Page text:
DuPont HL, Chappell CL, Sterling CR, Okhuysen PC, Rose JB, Jakubowski W (1995) The infectivity of Cryptosporidium parvumin healthy volunteers. N Engl J Med 332:855–859
Fayer R (2010) Taxonomy and species delimitation in Cryptosporidium. Exp Parasitol 124:90–97
Fayer R, Morgan U, Upton SJ (2000) Epidemiology of Cryptosporidium: transmission, detection and identification. Int J Parasitol 30:1305–1322
Gascon J, Vargas M, Schellenberg D, Urassa H, Casals C, Khaigwa E, Appointe JJ, Mashinda H, Villa J (2000) Diarrahoea in children under 5 years old of age from Ifakara, Tanzania, a case control study. J Clin Microbiol 38(12):4459–4462
Gbemisola MO, Beatty VM, Gbeminiyi RO (2016) Prevalence and risk factors associated with faecal shedding of Cryptosporidium oocysts in dogs in the federal capital territory, Abuja, Nigeria. Vet Med Int 4591238:1–6
Harp JA (2003) Parasitic infections of the gastrointestinal tract. Curr Opin Gastroenterol 19:31–36
Helmy YA, Kricken J, Abdelwhab ESM, Samson-Himmelstjerna G, Hafez HM (2017) Molecular diagnosis and characterization of Cryptosporidium spp. in turkeys and chickens in Germany reveals evidence for previously undetected parasite species
Jatau ID, Sulaiman NH, Musa IW, Lawal AI, Okubanjo Isah OO, Magaji Y (2012) Prevalence of Coccidia infection and preponderance Eimeria species in free range indigenous and intensively managed exotic chickens during hot-wet season, in Zaria, Nigeria. Asian J Poult Sci 6:79–88
Kabir MH, Han YS, Leea S, Nugrahaa AB, Recuenco F, Murakoshi F, Xuana X, Kato K (2020) Prevalence and molecular characterization of Cryptosporidium species in poultry in Bangladesh. One Health 9:100122
Khan WA, Rogers KA, Karin MM, Ahmed S, Hibberd PL, Calderwood SB (2004) Cryptosporidiosis among Bangladeshi children with diarrhoea: a prospective, matched, case control study of clinical features, epidemiology and systemic antibody responses. Am J Trop Med Hyg 71:412–419
Kjos SA, Jenkins M, Okhuysen PC, Chappell CL (2005) Evaluation of recombinant oocyst protein CP41 for detection of Cryptosporidium-specific antibodies. Clin Diagn Lab Immunol 12:268–272
Kumar S, Garg R, Moftah A, Clark EL, Macdonald SE, Chandhury AS, Sparagano O, Benerjee PS, Kuudu K, Tomley FM, Blake DP (2014) An optimized protocol for molecular identification of Eimeria for Chicken. Vet Parasitol 199:24–31
Lawal JR, Jajere SM, Ibrahim UI, Geidam YA, Gulani IA, Musa G, Ibekwe BU (2016) Prevalence of coccidiosis among village and exotic breed of chickens in Maiduguri, Nigeria. Vet World 9(6):653–659
LeChevallier MW, Norton WD, Lee RG (1991) Giardia and Cryptosporidium spp. in filtered drinking water supplies. Appl Environ Microbiol 57:2617–2621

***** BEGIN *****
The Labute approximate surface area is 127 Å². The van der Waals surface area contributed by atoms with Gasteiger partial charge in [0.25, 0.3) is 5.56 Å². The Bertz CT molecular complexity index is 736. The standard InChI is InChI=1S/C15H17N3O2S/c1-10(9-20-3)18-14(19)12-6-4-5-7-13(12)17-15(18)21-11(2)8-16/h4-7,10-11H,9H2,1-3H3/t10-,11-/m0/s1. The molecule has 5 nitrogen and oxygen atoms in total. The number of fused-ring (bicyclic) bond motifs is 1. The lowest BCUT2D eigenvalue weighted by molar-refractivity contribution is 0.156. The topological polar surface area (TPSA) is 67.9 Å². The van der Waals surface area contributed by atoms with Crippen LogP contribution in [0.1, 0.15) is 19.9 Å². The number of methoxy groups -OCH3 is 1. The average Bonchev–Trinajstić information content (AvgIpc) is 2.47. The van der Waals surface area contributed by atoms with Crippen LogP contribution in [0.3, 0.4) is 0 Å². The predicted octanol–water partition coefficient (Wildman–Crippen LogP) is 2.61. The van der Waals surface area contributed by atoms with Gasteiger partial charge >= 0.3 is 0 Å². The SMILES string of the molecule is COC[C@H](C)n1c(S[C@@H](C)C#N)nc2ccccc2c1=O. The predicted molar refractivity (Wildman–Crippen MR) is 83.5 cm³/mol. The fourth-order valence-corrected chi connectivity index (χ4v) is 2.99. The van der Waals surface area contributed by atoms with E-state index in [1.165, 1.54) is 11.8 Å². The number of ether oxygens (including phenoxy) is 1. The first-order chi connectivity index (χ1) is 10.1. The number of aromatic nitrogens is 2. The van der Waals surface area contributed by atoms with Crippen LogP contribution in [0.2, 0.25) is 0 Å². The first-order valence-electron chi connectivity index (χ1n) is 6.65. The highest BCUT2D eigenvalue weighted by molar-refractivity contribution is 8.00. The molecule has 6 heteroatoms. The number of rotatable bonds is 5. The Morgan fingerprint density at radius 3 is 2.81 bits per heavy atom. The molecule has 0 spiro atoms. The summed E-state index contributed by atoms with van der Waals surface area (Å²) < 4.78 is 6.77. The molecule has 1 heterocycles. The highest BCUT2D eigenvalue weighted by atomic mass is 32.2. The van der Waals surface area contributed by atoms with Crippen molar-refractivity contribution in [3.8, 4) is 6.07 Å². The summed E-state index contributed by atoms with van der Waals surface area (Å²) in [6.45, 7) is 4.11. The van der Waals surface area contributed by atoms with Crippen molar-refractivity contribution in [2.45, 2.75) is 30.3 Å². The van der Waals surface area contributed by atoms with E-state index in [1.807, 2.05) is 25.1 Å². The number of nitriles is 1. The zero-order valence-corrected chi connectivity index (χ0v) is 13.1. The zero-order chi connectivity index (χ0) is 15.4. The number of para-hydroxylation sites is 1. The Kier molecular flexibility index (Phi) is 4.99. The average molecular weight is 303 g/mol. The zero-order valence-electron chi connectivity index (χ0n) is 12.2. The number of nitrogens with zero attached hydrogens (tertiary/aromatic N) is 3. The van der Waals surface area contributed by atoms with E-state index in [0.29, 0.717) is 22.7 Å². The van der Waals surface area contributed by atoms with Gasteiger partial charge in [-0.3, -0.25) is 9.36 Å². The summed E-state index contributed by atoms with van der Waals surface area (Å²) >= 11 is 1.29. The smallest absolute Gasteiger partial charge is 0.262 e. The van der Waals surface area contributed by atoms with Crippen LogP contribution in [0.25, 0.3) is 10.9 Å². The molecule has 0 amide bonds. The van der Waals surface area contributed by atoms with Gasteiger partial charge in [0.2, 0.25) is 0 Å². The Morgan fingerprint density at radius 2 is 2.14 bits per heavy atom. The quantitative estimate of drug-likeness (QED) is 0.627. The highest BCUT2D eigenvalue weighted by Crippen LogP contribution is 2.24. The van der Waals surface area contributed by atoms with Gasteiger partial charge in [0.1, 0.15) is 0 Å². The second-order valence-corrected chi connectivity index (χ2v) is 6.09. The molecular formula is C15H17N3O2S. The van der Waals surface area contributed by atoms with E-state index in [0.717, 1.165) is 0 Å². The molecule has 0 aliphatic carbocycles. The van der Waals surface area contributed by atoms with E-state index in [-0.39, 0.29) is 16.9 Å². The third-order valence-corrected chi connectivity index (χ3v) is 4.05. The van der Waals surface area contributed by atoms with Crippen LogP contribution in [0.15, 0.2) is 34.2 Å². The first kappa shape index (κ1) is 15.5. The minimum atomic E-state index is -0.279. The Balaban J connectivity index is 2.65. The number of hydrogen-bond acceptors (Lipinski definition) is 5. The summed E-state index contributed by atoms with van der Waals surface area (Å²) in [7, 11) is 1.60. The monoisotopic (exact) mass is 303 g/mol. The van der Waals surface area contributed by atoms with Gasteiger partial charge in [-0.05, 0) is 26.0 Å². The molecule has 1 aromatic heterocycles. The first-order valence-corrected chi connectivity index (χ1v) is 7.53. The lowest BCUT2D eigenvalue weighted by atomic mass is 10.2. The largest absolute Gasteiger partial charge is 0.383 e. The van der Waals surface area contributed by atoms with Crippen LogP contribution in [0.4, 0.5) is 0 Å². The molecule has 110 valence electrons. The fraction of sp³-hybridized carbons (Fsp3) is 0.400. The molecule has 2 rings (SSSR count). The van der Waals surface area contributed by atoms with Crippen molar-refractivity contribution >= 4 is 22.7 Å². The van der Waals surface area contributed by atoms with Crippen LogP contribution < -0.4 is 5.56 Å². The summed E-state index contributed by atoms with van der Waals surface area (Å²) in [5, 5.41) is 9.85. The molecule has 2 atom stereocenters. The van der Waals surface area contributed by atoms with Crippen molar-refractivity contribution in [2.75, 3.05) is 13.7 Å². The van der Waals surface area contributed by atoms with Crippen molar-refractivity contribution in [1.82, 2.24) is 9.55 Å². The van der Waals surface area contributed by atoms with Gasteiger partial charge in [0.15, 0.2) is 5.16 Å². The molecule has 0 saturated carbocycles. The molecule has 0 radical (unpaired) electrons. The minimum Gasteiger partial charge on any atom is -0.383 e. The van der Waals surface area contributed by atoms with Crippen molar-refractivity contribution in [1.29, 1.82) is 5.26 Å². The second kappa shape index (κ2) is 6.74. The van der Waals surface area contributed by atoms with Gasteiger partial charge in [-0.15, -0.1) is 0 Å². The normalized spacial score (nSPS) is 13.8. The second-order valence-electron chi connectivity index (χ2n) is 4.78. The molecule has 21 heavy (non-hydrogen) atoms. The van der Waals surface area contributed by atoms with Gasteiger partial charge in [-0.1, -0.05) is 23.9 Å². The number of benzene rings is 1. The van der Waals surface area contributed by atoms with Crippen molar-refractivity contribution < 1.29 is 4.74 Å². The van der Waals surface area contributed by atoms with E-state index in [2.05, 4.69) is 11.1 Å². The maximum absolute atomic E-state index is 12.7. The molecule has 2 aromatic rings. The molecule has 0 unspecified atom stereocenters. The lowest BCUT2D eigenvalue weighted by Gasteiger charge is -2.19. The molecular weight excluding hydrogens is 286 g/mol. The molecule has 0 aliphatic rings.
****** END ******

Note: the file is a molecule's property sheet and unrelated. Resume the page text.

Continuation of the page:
Meng Q, Wang R, Ning C, Li X, Zhang L, Jian F, Sun Y, Xiao L (2011) Cryptosporidium spp. in pet birds: genetic diversity and potential public health significance. Exp Parasitol 128:336–340
Nematollahi A, Gholamali M, Reze FP (2009) Prevalence of Eimeria species among broiler chicks in Tabriz, Iran. Munis Entomol Zool J 4:53–58
Nnadi PA, George SO (2010) A cross-sectional survey on parasites of chickens in selected villages in the sub humid zones of South-Eastern Nigeria. J Parasitol Res 141:1–6
Oljira D, Melaku A, Bogale B (2012) Prevalence and risk factors of coccidiosis in poultry farms in and around Ambo Town, Western Ethiopia. Am Eurasian J Sci Res 7(4):146–149
Ryan U (2010) Cryptosporidium in Birds, Fish and Amphibians. Exp Parasitol 124(1):113–120
Savioli L, Smith H, Thompson A (2006) Giardia and Cryptosporidium join the ‘neglected diseases initiative.’ Trends in Parasitology 22:203–208
Soltane R, Guyot K, Dei-Cas E, Ayadi A (2007) Prevalence of Cryptosporidium spp. (Eucoccidiorida: Cryptosporiidae) in seven species of farm animals in Tunisia. Parasite 14:335–338
Sunnotel O, Snelling WJ, Xiao L, Moore P, Millar BC, Dooley JSG, Lowery CJ (2006) Rapid and sensitive detection of single Cryptosporidium oocysts from archieved glass slide. J Clin Microbiol 44(9):3285–3291
Taylor MA, Coop RL, Wall RL (2007) Parasite of poultry and game birds. In: Anderson JM, Macfadyen A (eds) Veterinary parasitology. Blackwell Publishing, Iowa State, pp 459–557
Wang R, Jian F, Sun Y, Hu Q, Zhu J, Wang F, Ning C, Zhang L, Xiao L (2010) Large-scale survey of Cryptosporidium spp in chickens and Pekin ducks (Anas platyrhynchos) in Henan, China: prevalence and molecular characterization. Avian Pathol 39(6):447–451
Zhang XX, Zhang NZ, Zhao GH, Zhao Q, Zhu XQ (2015) Prevalence and Genotyping of Cryptosporidium Infection in Pet Parrots in North China. Hindawi Publ Corp BioMed Res Int 549798:6
The authors appreciate the Chief Laboratory Technologist of the Department of Biology, Federal University of Technology, Akure for her support. We appreciate the support of Babatunde Olugbenga and Akeju Adebayo for their assistance during data collection.
This research work did not receive external funding.
Ethics approval and consent to participate
Consent for publication
Competing for interests
The authors declare that they have no competing interests.
Springer Nature remains neutral with regard to jurisdictional claims in published maps and institutional affiliations.
About this article
Cite this article
Olonisakin, A.A., Olusi, T.A. Epidemiology of Cryptosporidium sp. infection among free-range and intensive farm birds in Akure South LGA, Ondo State, Nigeria. Bull Natl Res Cent 45, 174 (2021). https://doi.org/10.1186/s42269-021-00632-9
- Cryptosporidium oocysts